Wheels (301 - 307) for the full-size engine were made from wood with an iron tyre in the old tradition of coach making. Personally, I prefer to do it in a similar manner, but with some exceptions due to scale limitations. This work is somewhat outside the normal run of model engineering operations but will give great satisfaction when finished. The main components of the wheel are the rim, spokes and hub. I have made all these parts of wood as per the original. However, readers may decide to make all the components from aluminum alloy or even brass. After all, upon completion when the model is fully painted nobody will see the difference. 
In normal wooden wheel construction the components are the hub, also known as the nave, individually formed spokes, and felloes, or circumferential segments. The parts are fitted together by mortise and tenon joints. The full-size assembly is held together by a shrunk-on iron or steel tyre. 
One can build the wheels in the same way as the original or, as I have decided, make it somewhat lighter, because the model version is not planned for hard street application, therefore the construction can be simplified.

Nave (307) is made from well-dried hardwood and may be a small section of mahogany from any old piece of furniture that can be found. First of all drill the hole, turn to length and fix to a suitable mandrel. Now turn the outside contour carefully according to the drawing. Make sure that the portions where the spokes will be installed are slightly tapered. The naves for the forward wheels need 12 mortises, or dowel holes, while in the nave for the rear wheels 14 are needed. Use some sort of dividing attachment on the lathe setting this to 87deg. out of centre. The holes can now be easily drilled with a 3mm bit as shown in the drawing and the photo below. 

The rims can be reproduced from multi-layered plywood. This mostly water-resistant glued plywood is typically very fine grained and can be turned on the lathe rather well. The rings should be sawn out roughly and glued on a circular carrier of waste plywood or similar. A layer of paper, e.g. from a newspaper, in the glue joint makes later removal much easier. 

The circular carrier is fastened with screws to the faceplate of the lathe. With high speed and a sharp lathe tool the rim can be turned to size (see photo above). Please notice the slightly tapered shape. At the same setting a centre hole of 30mm dia. should be turned in the carrier plate. The hub will be inserted into this hole later for assembly of the wheel; this will help with exact centreing. 
The spokes are slightly stronger than they would be with a correct scale reduction. This additional strength is strongly recommended and will not destroy the overall model's effect. The spokes are cut precisely to length from a strip of fine-grained hardwood with a 6 x 8mm cross section. Each spoke has a 3mm dia. dowel hole on both sides. 

To provide a realistic appearance for the spokes, they must be profiled. The middle area of the spokes should have a lozenge shaped cross section that changes over at the ends to a square cross section. This work can be carried out, either laboriously by hand with a file and emery, or with a profile cutter in the lathe. In the latter case a simple device is needed to hold the spoke temporarily to the milling device on the lathe. The middle area is removed with a flycutter, or any other sort of form cutter, by moving the cross slide (see photo above).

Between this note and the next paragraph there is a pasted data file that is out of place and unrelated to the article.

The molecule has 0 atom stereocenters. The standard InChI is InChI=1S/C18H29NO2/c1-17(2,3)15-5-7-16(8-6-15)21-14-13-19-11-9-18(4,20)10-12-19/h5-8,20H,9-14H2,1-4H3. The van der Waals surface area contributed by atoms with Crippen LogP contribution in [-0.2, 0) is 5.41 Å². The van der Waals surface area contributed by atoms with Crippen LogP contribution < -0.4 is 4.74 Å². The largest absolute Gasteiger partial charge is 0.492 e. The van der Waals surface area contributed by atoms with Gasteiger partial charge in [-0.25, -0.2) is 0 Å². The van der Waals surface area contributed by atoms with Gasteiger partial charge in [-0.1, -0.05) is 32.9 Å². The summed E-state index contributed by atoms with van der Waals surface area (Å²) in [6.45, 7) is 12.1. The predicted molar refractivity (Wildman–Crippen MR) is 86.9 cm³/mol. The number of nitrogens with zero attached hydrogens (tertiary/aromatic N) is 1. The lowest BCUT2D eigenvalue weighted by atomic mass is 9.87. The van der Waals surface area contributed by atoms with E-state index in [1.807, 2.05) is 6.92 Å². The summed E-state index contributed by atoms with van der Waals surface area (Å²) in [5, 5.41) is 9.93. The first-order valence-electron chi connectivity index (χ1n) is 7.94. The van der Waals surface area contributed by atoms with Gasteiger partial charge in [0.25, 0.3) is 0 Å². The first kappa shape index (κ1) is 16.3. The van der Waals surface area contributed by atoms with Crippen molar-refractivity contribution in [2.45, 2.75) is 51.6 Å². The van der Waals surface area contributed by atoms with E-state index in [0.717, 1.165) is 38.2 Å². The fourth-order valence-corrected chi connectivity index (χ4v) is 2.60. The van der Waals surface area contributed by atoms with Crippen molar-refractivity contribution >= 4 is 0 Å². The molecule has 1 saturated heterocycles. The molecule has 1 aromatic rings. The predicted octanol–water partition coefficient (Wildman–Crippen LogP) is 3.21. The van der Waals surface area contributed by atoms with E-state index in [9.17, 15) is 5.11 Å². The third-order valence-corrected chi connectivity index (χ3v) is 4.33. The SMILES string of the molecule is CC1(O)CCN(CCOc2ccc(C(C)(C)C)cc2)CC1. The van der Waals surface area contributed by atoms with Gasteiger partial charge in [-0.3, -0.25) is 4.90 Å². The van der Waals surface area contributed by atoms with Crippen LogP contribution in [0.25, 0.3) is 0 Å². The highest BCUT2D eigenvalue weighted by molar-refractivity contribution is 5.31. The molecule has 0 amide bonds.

Stops should be installed to limit the cross slide travel. This will generate equal spokes with smooth arched shaped run outs at the spoke ends. 
To prepare the wheel assembly insert a 3mm hardwood dowel at one end of each spoke with a drop of glue. It should stick out approx. 4 millimetres. This end will be glued into the holes of the hub like a star. If everything is precisely made the rim will fit exactly over the spokes. Other hardwood dowels are now fitted with a drop of glue from outside of the rim through the spokes and the excess ends sawn off. 
If the outside diameter of the rim was made slightly oversized it can now be machined down to final diameter, though it is wise to produce the tyre first as described next. With the tyres in hand one is able to make the wheels to a really good fit. Carefully remove the wheel from the support board using a sharp knife to split the bond line where the paper layer was inserted. 
Tyres (302 and 303) Some 1.6mm thick stainless steel sheet metal is specified for these and I asked a small local company to cut 10mm wide strips on their guillotine for me. The length of the strips can be determined from the formula 'diameter multiplied by pi'. (From memory: the number 'pi' corresponds to about 3.14.) The strip should be somewhat longer because this can be helpful with the bending and forming process. 
The tyres are best formed in a 3-roll bending machine. However, they can also be bent with a mallet or plastic hammer on a piece of round steel material. The formed strip must be cut to precise length and accurately squared at the end faces using a file. Either welding or brazing the joints is suitable. 
The tyre should fit the rims as close as possible without forcing them on. In this case it is permissible to make the rims slightly tapered to make fitting easier. 
Bush (305) and Hubcaps (306) 
Finally, the nave receives a bush and a hubcap, which are made out of gunmetal, bronze or from brass. They should be installed with a small amount of 2-part epoxy resin adhesive. It is recommended you install the hubcaps after painting the wheels. 

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part eight part nine part ten
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